The scope of Indian cookery is as broad as the wide world, so for me, it is about that initial foray that empowers and emboldens me to explore further and seek out some of the more regional specialties. For me, there are three books that have given me that basis. The first An Invitation to Indian Cooking by Madhur Jaffrey, which makes Indian recipes and techniques feel super achievable. The second, Asma's Indian Kitchen from Asma Khan, brings some modern flair to traditional cooking. And the third, The Complete Indian Instant Pot by Chandra Ram, which gave me an everyday approach to incorporating Indian cooking into my life, using this time-saving appliance to its best advantage and making Indian cooking completely doable even after a long workday.
I am a longtime fan of Greek food, and Modern Greek Cooking by Pano Karatassos has become my new favorite source for all of my favorites. But I also still turn to my copy of Michael Psilakis's How to Roast a Lamb for both the recipes and the terrific personal storytelling.
The one thing that really started me off in German cooking was baking. German baking is very different from the French and American baking I was used to, and I love the traditions, from less-sweet cookies to yeasted sweet breads and cakes. Classic German Baking by Luisa Weiss has become my German baking bible, and I even tried the two-month long Christmas cookie project that is Lebkuchen to great success. For a full exploration of German cuisine, I have always relied on Mimi Sheraton's The German Cookbook, now in its fiftieth anniversary edition.
Again, the broadest possible swath, but the books that have inspired me along my exploration of the varied cooking of Asian countries and cultures are a mix of old and new. China: A Cookbook by Terry Tan is a newer volume of authentic dishes that marries well with my ancient copies of China Moon by Barbara Tropp and Every Grain of Rice by Fuschia Dunlop. Bangkok by Leela Punyaratabandhu has become my go-to for Thai dishes, and Japanese Home Cooking by Sonoko Sakai makes me feel like simple Japanese cooking is not beyond me. Korean BBQ by Bill Kim highlights my favorite method of Korean cooking, and Coconut and Sambal is the one to get if you want to try cooking Indonesian. Also check out our complete collection of Asian Recipes.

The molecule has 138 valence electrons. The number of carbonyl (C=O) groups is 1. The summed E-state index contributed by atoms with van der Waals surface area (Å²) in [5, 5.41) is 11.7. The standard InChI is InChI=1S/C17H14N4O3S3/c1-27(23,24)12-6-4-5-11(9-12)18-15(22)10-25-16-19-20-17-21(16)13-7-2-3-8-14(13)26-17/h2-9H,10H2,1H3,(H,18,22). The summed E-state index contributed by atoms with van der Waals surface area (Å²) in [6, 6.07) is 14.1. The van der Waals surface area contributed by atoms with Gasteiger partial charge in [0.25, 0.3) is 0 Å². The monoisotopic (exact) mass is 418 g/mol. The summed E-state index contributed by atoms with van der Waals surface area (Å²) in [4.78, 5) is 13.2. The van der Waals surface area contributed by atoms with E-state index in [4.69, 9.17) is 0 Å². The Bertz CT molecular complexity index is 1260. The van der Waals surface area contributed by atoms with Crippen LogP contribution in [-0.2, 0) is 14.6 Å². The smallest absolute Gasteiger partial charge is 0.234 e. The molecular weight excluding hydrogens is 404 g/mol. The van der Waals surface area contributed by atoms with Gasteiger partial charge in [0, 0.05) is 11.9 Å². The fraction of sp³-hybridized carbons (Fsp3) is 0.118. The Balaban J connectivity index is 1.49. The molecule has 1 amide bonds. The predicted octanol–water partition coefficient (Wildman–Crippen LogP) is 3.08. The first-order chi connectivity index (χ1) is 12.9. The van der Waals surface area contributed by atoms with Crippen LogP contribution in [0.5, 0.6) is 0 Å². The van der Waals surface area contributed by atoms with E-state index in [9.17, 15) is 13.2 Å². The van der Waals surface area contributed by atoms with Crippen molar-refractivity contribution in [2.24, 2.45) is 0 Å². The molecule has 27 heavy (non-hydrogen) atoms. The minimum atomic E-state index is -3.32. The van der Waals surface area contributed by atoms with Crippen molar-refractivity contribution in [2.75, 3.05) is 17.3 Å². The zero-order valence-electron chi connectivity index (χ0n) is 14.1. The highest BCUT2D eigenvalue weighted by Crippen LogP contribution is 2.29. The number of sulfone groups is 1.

The new book I am super excited about right now is Mexican Home Kitchen by Mely Martinez, which reminds me of the dishes I ate when visiting family in Mexico City. And Amalia's Guatemalan Kitchen by Amalia Moreno-Damgaard brings me back to travels in Central America and has become a book I turn to again and again. Explore our collection of Latin American Recipes.
This country's rich diversity of culinary heritage is something to always be celebrated. The food of adaptation, bringing techniques and flavors with you to a new country and adjusting to incorporate locally available products and equipment is in no small part the foundation of our society, so as you think to explore "global" cuisines, it is always important to remember that our own American foods are by their nature also global. Heirloom Kitchen by Anna Francese Gass is a gorgeous book of recipes and stories from immigrant women, and if you only buy one book on this list, this would be the one.